A Weekend at Playa Largo Resort & Spa
Unlock Lifelong Family Memories
by Megan Padilla
Road-Trip in the Buick LaCrosse to Playa Largo Resort & Spa.
My daughter’s birthday wish was to snorkel on a coral reef. So far, she’d spent a year with her gear in a swimming pool and she was ready to celebrate turning eight. I almost offered a bowling party instead, but in truth I was astonished by her bravery and curiosity and wanted, more than anything, to deliver this experience.
Imagine my delight when my family of three was invited by Buick to take a road-trip to the Florida Keys, one week before her birthday. We’d fly to Miami then drive the 2017 Buick LaCrosse to Playa Largo Resort & Spa, an Autograph Collection hotel that opened last year in Key Largo. It’s the first new luxury hotel to have been built in the Upper Keys in more than 20 years and has been high on my list to visit. But here’s the clincher: Guess what else is in Playa Largo Resort & Spa? John Pennekamp Coral Reef State Park, the first underwater park in the country and a well-known site to access Florida’s only coral reef. I call that winning.
Right out of the airport, we settled into Buick’s answer to approachable luxury: We’re talking luxe leather interior, cooling seats (perfect for a drive to the Keys!), a spacious cabin plus a trunk larger than the rear of my SUV, wi-fi and the Apple Car Play app that connects my iPhone to the console so we can listen to our own music. The LaCrosse is silent too, as though we’re in our own relaxation room at a spa.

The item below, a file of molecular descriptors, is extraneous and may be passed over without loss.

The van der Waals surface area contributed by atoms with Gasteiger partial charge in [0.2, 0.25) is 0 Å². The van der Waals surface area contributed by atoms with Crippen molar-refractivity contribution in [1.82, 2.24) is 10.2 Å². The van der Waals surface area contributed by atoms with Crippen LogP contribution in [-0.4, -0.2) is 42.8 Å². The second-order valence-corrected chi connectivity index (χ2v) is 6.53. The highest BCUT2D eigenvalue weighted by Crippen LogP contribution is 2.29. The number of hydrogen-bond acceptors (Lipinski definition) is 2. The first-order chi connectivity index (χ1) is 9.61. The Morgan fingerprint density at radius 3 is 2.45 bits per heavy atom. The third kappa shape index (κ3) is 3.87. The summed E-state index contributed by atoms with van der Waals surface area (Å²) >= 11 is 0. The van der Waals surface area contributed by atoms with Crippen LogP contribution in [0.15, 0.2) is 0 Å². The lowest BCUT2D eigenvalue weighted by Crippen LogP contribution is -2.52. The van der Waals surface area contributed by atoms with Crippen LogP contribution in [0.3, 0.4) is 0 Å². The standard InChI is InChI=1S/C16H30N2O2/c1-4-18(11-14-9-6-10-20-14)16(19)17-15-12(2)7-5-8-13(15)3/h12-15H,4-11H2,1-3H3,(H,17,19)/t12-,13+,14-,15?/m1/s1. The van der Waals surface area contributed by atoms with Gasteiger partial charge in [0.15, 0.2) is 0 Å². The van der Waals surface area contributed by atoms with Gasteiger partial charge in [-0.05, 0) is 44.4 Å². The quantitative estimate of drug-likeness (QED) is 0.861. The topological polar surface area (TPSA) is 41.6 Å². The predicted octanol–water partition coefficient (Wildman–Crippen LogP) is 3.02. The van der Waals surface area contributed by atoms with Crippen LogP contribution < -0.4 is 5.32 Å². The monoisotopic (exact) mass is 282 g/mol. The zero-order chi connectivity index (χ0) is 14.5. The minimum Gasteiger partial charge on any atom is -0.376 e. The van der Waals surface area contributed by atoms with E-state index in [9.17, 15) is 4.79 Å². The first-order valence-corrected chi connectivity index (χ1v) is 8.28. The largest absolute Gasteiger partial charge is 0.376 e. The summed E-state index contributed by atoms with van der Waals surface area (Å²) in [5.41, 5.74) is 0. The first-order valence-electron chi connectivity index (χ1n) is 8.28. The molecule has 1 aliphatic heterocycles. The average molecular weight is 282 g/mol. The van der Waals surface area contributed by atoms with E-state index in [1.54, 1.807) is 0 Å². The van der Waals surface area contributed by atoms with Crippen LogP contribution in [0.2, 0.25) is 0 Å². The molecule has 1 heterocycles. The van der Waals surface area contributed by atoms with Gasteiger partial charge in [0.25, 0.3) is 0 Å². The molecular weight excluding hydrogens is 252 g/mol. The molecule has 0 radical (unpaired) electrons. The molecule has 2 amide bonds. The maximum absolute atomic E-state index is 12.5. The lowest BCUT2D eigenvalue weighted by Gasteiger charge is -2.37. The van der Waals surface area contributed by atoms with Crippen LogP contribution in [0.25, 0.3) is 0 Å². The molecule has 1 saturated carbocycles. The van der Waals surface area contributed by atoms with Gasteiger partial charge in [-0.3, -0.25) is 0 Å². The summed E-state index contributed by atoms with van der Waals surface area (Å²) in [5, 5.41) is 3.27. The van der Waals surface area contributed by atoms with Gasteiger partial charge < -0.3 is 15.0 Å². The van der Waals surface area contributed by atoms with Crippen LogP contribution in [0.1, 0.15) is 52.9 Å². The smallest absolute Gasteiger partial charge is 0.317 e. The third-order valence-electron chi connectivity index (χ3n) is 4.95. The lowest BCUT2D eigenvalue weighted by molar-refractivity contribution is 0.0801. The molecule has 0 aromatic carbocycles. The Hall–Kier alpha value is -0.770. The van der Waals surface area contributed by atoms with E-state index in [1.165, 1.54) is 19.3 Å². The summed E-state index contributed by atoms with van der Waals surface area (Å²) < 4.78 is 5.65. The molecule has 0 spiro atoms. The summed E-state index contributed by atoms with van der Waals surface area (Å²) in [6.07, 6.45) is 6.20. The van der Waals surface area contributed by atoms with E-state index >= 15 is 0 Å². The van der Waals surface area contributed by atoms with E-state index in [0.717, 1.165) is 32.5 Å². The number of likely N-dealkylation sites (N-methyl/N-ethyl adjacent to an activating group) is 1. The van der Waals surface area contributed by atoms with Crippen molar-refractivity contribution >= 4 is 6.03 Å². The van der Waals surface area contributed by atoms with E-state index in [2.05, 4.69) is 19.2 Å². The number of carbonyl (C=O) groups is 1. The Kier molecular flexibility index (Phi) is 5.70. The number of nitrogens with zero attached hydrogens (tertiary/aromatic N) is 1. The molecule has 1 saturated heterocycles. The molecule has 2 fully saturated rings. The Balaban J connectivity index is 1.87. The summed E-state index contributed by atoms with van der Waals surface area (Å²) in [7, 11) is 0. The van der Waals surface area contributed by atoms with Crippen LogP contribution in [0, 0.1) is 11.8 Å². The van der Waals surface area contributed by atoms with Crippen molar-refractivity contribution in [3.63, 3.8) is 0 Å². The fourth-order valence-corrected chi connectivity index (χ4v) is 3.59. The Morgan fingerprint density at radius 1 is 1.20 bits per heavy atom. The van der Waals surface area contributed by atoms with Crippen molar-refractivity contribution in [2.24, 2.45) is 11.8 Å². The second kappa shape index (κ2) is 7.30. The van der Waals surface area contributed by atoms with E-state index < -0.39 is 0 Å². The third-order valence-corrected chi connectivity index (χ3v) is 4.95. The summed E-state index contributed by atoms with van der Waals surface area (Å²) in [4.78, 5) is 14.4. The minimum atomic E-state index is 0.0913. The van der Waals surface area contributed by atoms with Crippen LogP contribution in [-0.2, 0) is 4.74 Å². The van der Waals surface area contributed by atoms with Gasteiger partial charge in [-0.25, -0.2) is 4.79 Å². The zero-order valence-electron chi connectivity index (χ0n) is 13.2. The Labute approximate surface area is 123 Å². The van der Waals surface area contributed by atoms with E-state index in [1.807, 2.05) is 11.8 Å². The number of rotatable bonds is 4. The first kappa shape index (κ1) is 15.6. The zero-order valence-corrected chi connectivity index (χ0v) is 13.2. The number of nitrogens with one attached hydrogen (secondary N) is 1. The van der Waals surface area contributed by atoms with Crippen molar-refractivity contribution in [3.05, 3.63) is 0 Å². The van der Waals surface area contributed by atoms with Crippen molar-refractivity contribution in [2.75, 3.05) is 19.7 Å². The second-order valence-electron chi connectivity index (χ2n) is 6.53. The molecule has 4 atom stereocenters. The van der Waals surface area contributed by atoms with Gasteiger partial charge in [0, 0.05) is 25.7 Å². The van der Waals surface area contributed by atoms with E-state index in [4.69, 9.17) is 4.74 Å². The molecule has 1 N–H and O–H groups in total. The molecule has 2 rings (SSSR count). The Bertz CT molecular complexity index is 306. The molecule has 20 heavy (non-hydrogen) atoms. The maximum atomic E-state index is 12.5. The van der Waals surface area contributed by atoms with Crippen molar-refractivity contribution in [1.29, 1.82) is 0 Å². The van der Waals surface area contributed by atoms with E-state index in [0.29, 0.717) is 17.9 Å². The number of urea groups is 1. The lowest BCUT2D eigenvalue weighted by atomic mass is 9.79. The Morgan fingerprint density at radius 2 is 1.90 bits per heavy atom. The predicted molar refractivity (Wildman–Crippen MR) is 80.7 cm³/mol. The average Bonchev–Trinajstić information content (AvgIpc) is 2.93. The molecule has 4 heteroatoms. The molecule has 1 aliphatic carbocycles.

Our getaway had truly begun! Akin to that feeling when you throw open the door to your hotel room, drop your bags and take in the décor, the view, the mini-bar and the soaking tub and think to yourself, “Ahh, now I can relax.” Except this time, that began in the car.
Upon Arrival at Playa Largo Resort & Spa
We reached Playa Largo in an hour – so quickly, that I’d pouted about wishing we were driving all the way to Key West. But the valet smoothed my ruffled feathers by replacing my car keys with a tropical cocktail and a front desk representative whisked us inside to check in.
Moments later we were overlooking the zero-entry pool and those gorgeous turquoise bands that define the Caribbean and the Gulf of Mexico. Yes, we’d arrived on an island, but one that didn’t require a passport or jockeying for overhead bin space. Highly recommended.